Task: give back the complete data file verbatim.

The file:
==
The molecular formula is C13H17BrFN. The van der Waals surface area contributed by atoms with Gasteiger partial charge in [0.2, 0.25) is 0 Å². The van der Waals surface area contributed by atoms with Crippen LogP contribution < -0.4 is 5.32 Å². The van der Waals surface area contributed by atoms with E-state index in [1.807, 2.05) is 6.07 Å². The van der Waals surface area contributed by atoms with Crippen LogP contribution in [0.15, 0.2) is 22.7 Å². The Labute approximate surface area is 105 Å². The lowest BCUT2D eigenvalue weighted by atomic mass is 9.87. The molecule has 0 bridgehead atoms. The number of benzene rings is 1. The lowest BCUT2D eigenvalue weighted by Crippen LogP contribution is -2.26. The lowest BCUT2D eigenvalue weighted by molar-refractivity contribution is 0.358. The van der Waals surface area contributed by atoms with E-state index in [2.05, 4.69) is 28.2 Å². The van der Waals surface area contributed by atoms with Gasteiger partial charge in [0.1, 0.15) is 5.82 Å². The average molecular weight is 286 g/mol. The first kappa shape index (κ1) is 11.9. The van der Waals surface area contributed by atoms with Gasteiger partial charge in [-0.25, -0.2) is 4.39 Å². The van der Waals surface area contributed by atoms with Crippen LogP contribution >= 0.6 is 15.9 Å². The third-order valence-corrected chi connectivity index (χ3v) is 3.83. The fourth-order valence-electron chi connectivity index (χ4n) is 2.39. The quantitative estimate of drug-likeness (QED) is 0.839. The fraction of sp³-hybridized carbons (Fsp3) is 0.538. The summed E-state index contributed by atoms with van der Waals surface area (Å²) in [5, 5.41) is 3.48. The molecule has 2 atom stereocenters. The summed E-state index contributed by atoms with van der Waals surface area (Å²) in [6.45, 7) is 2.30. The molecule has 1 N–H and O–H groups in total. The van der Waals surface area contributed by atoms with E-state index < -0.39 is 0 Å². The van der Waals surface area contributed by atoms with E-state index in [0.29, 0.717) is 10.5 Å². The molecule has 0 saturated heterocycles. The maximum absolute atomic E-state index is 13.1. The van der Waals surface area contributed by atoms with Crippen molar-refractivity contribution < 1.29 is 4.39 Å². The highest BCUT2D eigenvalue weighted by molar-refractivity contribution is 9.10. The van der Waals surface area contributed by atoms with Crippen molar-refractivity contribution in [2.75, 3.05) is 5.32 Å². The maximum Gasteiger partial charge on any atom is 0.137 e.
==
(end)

The molecular formula is C13H17BrFN. The van der Waals surface area contributed by atoms with Gasteiger partial charge in [0.2, 0.25) is 0 Å². The van der Waals surface area contributed by atoms with Crippen LogP contribution < -0.4 is 5.32 Å². The van der Waals surface area contributed by atoms with E-state index in [1.807, 2.05) is 6.07 Å². The van der Waals surface area contributed by atoms with Crippen LogP contribution in [0.15, 0.2) is 22.7 Å². The Labute approximate surface area is 105 Å². The lowest BCUT2D eigenvalue weighted by atomic mass is 9.87. The molecule has 0 bridgehead atoms. The number of benzene rings is 1. The lowest BCUT2D eigenvalue weighted by Crippen LogP contribution is -2.26. The lowest BCUT2D eigenvalue weighted by molar-refractivity contribution is 0.358. The van der Waals surface area contributed by atoms with E-state index in [2.05, 4.69) is 28.2 Å². The van der Waals surface area contributed by atoms with Gasteiger partial charge in [0.1, 0.15) is 5.82 Å². The average molecular weight is 286 g/mol. The first kappa shape index (κ1) is 11.9. The van der Waals surface area contributed by atoms with Gasteiger partial charge in [-0.25, -0.2) is 4.39 Å². The van der Waals surface area contributed by atoms with Crippen LogP contribution >= 0.6 is 15.9 Å². The third-order valence-corrected chi connectivity index (χ3v) is 3.83. The fourth-order valence-electron chi connectivity index (χ4n) is 2.39. The quantitative estimate of drug-likeness (QED) is 0.839. The fraction of sp³-hybridized carbons (Fsp3) is 0.538. The summed E-state index contributed by atoms with van der Waals surface area (Å²) in [5, 5.41) is 3.48. The molecule has 2 atom stereocenters. The summed E-state index contributed by atoms with van der Waals surface area (Å²) in [6.45, 7) is 2.30. The molecule has 1 N–H and O–H groups in total. The van der Waals surface area contributed by atoms with E-state index < -0.39 is 0 Å². The van der Waals surface area contributed by atoms with E-state index in [0.29, 0.717) is 10.5 Å². The molecule has 0 saturated heterocycles. The maximum absolute atomic E-state index is 13.1. The van der Waals surface area contributed by atoms with Crippen molar-refractivity contribution < 1.29 is 4.39 Å². The highest BCUT2D eigenvalue weighted by molar-refractivity contribution is 9.10. The van der Waals surface area contributed by atoms with Crippen molar-refractivity contribution in [2.75, 3.05) is 5.32 Å². The maximum Gasteiger partial charge on any atom is 0.137 e.